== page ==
The 1928 Troy High School yearbook also tells of Meyers’ flyover at the Troy-Piqua football game. It states: “Again came the grand and glorious Turkey Day game. Although Troy was defeated by two touchdowns, the game was a wonderful success. The two bands played for the flag raising and the approach of the team was heralded by a Waco plane decorated with purple and white pennants. The ball, with purple and white streamers attached to it was dropped from the plane.”
Charlie Meyers left his employment at the Advance Aircraft Company (WACO Aircraft Company) in 1928 and went to work for the Great Lakes Aircraft Company at Cleveland, Ohio. There he worked with former WACO Sales Manager Charles Van Sicklen. In 1931, he went to work for Eastern Airlines. He was a Flight Captain at Eastern Airlines until he retired in 1956.
Meyers died on October 1, 1972 and is buried at the Florida National Cemetery in Bushnell.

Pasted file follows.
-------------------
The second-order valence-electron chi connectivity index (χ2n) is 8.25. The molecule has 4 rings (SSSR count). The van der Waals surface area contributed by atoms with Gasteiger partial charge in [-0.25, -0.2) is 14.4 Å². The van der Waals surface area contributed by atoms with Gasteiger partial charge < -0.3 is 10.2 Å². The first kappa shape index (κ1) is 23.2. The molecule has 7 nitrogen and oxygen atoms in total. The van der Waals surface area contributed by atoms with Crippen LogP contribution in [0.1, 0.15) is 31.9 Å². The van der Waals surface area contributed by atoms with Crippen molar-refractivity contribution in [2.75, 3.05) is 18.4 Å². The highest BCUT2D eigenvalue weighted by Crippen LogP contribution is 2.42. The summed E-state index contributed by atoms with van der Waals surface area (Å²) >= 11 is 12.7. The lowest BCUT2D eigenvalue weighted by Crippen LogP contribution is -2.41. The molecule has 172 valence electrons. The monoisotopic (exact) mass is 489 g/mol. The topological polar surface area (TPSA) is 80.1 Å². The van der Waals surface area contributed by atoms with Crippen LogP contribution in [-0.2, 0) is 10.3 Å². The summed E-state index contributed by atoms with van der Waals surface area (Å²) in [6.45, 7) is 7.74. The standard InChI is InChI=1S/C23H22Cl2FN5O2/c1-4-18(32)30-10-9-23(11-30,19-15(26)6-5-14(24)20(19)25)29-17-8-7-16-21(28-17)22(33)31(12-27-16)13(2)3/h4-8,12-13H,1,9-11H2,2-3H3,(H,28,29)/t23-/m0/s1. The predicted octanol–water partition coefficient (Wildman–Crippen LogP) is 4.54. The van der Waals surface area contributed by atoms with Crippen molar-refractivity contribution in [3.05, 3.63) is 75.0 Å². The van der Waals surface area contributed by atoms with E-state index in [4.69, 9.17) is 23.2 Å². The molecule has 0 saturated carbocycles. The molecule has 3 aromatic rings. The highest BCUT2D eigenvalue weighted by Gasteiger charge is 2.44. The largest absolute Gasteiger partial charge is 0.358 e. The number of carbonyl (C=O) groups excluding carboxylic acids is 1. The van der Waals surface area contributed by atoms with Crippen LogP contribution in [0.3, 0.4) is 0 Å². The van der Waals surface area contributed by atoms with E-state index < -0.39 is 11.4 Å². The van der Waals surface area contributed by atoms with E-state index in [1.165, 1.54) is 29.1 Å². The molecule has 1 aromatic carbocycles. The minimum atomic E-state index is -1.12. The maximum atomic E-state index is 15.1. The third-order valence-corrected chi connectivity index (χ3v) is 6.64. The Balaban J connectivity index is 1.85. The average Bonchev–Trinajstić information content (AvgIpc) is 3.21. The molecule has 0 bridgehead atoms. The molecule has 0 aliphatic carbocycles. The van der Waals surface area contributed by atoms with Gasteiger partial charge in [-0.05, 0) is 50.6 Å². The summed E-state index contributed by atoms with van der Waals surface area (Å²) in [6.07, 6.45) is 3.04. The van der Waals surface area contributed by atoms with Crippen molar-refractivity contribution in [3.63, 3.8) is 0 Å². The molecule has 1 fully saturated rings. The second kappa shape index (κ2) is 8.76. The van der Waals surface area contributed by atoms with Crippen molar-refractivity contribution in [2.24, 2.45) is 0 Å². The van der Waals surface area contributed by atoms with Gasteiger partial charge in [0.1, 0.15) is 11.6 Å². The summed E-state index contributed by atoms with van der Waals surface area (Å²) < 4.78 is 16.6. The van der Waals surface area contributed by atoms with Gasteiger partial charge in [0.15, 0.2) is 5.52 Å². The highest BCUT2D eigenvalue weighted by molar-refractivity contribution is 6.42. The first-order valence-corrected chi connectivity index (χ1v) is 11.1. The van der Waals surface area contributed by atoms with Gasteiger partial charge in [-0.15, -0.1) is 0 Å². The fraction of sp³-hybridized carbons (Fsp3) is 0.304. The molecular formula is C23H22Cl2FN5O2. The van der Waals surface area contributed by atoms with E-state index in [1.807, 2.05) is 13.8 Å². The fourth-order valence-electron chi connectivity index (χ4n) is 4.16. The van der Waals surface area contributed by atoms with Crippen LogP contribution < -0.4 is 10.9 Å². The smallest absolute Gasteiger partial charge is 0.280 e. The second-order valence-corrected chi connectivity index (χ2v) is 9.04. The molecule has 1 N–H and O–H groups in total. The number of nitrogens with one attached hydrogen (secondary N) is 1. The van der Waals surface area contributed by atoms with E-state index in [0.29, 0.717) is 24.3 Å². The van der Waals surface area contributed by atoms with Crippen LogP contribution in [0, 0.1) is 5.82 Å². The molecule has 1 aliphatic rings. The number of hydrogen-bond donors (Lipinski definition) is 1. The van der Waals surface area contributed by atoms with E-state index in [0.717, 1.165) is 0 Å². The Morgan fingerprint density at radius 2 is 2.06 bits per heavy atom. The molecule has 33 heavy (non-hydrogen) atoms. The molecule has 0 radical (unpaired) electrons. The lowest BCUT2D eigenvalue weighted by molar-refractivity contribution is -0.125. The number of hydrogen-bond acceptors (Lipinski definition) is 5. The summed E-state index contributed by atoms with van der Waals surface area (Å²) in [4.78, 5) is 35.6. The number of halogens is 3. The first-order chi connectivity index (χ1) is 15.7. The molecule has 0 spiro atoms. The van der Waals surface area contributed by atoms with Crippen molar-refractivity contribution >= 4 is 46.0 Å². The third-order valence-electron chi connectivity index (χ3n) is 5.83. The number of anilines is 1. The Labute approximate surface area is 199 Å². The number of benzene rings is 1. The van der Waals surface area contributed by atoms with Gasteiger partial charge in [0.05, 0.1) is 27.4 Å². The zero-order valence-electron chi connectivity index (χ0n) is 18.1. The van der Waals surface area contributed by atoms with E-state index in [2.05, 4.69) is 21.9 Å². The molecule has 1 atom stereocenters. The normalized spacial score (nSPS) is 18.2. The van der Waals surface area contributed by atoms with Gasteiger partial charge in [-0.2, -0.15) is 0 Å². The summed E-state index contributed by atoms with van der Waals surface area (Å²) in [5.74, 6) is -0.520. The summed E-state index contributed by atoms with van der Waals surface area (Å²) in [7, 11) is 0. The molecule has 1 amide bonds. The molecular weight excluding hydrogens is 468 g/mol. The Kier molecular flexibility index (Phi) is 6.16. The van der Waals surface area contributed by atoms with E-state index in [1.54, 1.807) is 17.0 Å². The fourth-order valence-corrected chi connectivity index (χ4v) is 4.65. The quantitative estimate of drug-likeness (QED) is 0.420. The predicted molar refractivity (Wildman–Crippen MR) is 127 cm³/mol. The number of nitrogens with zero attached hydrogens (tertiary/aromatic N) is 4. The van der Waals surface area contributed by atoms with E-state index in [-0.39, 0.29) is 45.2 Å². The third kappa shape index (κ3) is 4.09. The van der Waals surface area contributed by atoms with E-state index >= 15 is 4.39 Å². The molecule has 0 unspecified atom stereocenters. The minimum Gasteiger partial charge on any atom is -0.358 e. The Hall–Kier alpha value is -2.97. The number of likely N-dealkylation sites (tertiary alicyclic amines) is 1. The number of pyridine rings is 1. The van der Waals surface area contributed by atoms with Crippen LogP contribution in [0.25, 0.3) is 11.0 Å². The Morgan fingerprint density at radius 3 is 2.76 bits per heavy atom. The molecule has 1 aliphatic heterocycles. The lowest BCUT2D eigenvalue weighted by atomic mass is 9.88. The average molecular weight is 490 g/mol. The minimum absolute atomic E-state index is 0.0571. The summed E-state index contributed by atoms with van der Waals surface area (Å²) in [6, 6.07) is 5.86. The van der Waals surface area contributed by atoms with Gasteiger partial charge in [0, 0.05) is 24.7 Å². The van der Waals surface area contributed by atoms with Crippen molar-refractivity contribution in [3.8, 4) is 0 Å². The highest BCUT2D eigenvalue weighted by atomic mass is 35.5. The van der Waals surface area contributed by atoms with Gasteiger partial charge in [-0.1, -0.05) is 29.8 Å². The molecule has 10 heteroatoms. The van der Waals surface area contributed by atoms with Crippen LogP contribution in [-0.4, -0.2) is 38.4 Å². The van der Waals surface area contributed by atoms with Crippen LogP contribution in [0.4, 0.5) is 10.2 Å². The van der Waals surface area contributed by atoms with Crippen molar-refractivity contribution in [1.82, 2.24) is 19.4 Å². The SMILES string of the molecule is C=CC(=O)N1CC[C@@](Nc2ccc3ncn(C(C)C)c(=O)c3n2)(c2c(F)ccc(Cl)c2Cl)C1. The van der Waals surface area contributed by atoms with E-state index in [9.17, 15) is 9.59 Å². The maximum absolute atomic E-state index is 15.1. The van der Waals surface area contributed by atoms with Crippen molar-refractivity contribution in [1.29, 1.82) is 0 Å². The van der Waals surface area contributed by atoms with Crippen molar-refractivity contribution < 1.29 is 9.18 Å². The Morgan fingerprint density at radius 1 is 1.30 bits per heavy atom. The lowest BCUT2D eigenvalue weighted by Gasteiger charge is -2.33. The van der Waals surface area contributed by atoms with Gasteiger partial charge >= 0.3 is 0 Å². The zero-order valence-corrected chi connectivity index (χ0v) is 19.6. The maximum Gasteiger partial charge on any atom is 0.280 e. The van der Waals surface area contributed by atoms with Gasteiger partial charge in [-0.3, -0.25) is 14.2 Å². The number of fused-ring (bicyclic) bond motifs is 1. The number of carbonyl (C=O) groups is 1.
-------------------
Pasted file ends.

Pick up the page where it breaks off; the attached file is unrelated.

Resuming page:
In 2003, Dayton’s PBS Channel ThinkTV/Channel 16 showed a program titled “America Takes Flight: National Air Tour 1925-1931.” An article published in the Dayton Daily News on Sept. 19, 2003 by columnist Bob Batz says that the story of Whirlwind Jimmy is one of the tales featured in the program.
Exhibits at the WACO Air Museum and Aviation Learning Center include early WACO airplanes, photographs and descriptions of company manufacturing and employees, and displays tell the history of the company. The museum is located at 1865 South County Road 25-A, Troy. Learn more at wacoairmuseum.org.